All the experts would say that the exhibition space is something you should get a lot of. The more square metres are coloured with the brand tints, the more attention and therefore the more deals the company will get. But what if the business simply can’t afford a monstrous space at the exhibition yet, and what they can get is only 12-20 square metres? Here’s where this article can be of a little help.
In fact, any modern booth design should be creative, as otherwise there is no sense of participating in the fair. But when you have to draw the prospects’ attention to your tiny stand you should be twice as creative. The booth design should have some remarkable and attractive idea, some zest if you please. However, putting something extremely inviting into the stand design remember it only has to attract your target audience.
It’s about space, not about the things
Trying to stuff the exhibition booth with multiple elements is a huge mistake for tiny stands design. Aim for as little visual noise as possible and oddly it is expected to pay off. Limit the usage of graphic elements. Don’t try to exhibit all the company goods if there are many, only use the ones the company believes in the most. The surprising twist here is that the more objects and design elements appear within the small stand space – the cheaper it looks. So, get rid of the clutter, or better just don’t even plan on filling the space with the unnecessary.
Minimalistic approach is the key
Minimal space should be equipped in a minimalistic style. Look for clear lines, for elegant lighting, and for an attractive color palette. The design has to be reduced to the necessary elements only – “Less is more” rule works here perfectly.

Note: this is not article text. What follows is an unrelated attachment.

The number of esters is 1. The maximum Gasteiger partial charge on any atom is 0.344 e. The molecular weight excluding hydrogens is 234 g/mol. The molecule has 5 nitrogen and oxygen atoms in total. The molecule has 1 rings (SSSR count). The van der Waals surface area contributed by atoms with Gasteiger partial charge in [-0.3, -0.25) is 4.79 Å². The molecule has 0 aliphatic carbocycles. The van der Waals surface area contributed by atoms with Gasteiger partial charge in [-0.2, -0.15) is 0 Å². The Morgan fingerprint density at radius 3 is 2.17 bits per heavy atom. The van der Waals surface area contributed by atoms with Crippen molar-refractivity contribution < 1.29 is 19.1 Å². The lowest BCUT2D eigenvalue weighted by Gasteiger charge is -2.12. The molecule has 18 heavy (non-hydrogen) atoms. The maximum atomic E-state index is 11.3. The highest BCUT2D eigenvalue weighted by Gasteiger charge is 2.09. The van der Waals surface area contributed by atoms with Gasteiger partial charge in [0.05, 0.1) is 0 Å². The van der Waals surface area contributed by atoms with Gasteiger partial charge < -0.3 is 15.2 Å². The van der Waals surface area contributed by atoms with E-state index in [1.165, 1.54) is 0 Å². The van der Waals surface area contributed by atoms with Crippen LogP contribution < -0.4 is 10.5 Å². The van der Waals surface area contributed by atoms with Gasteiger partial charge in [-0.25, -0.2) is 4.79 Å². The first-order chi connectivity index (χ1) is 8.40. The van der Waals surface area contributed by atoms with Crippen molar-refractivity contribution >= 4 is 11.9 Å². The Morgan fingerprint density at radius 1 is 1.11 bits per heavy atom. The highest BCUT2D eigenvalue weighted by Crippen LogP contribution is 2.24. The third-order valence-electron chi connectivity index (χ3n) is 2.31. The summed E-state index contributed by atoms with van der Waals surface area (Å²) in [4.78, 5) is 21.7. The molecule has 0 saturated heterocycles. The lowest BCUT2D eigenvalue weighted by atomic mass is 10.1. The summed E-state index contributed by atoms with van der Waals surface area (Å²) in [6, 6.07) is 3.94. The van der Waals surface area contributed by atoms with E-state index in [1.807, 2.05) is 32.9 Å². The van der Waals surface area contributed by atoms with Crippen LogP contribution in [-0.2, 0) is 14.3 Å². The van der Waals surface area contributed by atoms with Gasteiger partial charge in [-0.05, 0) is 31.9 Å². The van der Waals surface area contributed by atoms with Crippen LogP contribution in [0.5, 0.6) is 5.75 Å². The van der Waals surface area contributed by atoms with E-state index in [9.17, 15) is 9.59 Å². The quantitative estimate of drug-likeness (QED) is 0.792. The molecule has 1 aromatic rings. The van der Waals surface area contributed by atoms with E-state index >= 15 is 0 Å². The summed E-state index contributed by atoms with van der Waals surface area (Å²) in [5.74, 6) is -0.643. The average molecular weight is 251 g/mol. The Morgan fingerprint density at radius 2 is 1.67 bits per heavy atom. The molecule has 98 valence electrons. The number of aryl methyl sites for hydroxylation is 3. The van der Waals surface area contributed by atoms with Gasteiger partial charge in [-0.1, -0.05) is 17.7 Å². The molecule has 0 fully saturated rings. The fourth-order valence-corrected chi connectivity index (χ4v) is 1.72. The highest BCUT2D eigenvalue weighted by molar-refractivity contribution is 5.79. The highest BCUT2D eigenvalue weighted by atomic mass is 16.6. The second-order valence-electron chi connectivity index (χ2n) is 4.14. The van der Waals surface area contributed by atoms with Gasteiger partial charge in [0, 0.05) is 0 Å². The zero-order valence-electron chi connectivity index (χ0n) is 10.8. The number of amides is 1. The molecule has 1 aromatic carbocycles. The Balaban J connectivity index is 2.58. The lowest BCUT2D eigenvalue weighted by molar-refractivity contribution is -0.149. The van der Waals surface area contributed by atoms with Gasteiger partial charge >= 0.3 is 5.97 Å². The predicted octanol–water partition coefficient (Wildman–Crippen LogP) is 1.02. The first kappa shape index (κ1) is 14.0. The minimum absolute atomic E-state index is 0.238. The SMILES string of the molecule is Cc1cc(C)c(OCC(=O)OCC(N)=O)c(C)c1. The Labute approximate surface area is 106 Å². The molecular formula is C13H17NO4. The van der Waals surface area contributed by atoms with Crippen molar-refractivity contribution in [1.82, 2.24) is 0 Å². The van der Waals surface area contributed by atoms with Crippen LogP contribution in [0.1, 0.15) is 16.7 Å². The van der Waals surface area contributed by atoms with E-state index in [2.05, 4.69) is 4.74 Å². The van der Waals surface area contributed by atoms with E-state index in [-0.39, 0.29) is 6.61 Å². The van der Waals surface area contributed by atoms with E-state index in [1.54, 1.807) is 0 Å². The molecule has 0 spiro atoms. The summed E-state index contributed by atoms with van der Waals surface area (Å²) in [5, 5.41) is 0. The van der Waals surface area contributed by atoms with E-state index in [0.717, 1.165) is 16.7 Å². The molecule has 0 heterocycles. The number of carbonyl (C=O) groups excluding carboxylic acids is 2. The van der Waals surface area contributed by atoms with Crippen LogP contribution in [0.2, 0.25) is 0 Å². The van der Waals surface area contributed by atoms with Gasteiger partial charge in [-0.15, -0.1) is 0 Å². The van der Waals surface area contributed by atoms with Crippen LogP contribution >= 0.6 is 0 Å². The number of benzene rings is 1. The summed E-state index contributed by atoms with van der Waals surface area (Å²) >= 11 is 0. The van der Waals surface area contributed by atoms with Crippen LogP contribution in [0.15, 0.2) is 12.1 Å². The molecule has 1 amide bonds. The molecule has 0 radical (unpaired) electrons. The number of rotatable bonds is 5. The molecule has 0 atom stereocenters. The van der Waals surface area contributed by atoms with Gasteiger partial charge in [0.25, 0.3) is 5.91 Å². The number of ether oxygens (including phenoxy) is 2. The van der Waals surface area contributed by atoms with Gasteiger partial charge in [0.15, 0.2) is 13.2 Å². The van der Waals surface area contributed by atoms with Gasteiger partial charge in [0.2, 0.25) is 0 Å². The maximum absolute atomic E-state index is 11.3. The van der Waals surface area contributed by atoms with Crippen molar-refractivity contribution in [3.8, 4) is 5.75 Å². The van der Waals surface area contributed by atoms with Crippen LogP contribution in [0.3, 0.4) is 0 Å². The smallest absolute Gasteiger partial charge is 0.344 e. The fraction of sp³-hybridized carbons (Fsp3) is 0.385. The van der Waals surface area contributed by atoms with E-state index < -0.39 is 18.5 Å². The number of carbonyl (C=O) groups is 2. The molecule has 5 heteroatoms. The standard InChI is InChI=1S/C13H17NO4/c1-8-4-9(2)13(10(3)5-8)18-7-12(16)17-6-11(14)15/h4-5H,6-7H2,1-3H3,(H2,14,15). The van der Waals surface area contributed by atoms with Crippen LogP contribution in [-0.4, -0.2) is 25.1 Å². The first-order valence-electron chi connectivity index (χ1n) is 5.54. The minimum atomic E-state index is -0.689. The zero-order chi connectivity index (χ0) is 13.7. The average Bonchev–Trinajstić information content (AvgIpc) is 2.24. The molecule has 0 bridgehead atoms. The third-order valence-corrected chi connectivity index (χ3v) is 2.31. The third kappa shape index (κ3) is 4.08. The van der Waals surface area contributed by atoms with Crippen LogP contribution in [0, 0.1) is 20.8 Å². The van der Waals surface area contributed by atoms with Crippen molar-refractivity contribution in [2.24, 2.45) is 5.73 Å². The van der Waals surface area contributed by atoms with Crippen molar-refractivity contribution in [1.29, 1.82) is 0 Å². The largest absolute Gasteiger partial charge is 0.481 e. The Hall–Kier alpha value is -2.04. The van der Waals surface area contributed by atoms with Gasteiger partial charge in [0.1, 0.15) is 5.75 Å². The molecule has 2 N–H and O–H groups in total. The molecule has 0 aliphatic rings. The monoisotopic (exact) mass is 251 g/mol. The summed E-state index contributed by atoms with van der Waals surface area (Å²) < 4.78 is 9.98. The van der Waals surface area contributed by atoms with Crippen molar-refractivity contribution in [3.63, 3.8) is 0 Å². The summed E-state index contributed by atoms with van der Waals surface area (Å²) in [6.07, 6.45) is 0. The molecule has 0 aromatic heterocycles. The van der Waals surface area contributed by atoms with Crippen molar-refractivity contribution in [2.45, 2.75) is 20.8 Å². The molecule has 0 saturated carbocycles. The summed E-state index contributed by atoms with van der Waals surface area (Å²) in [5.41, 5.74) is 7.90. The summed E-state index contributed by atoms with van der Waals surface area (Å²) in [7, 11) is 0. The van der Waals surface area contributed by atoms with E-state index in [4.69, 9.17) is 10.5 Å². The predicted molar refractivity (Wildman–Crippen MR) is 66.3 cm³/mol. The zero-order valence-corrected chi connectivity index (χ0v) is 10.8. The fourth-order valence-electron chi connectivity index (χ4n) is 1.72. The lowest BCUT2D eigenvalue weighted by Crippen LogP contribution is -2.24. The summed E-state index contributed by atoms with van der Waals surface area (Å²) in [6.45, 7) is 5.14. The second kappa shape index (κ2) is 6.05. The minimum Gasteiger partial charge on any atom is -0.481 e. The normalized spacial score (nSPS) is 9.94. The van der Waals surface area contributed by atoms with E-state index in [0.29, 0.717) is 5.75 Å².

“All you need is…”
The logo. That’s the face of your company, of your brand identity, you simply can’t do without it.
The business description in less than 5 words. Most likely, you don’t have enough space to write more than 5 words to keep the type size legible (people should be able to see it from a long distance).
The colors. Choose the minimal set of the colors from your brandbook and work within this limited palette.
The “locker” zone. Even with a tiny space, the exhibitors will have plenty of empty boxes to hide and many printed POS-materials to keep, not to mention the overcoats and laptop cases. In our experience, the best way is to make this zone narrow and to hide it behind one of the walls. Thus it won’t create a visual clutter and will still be fully functional.
To combine. If the company needs both a reception zone and a negotiations zone, the combo of two should be designed – an area that can serve both purposes.
The tiniest space on the exhibition still can be competitive and can be capable of taking the visitors attention away from the huge exhibition monsters with an air balloon floating above them, you only need to design it correctly.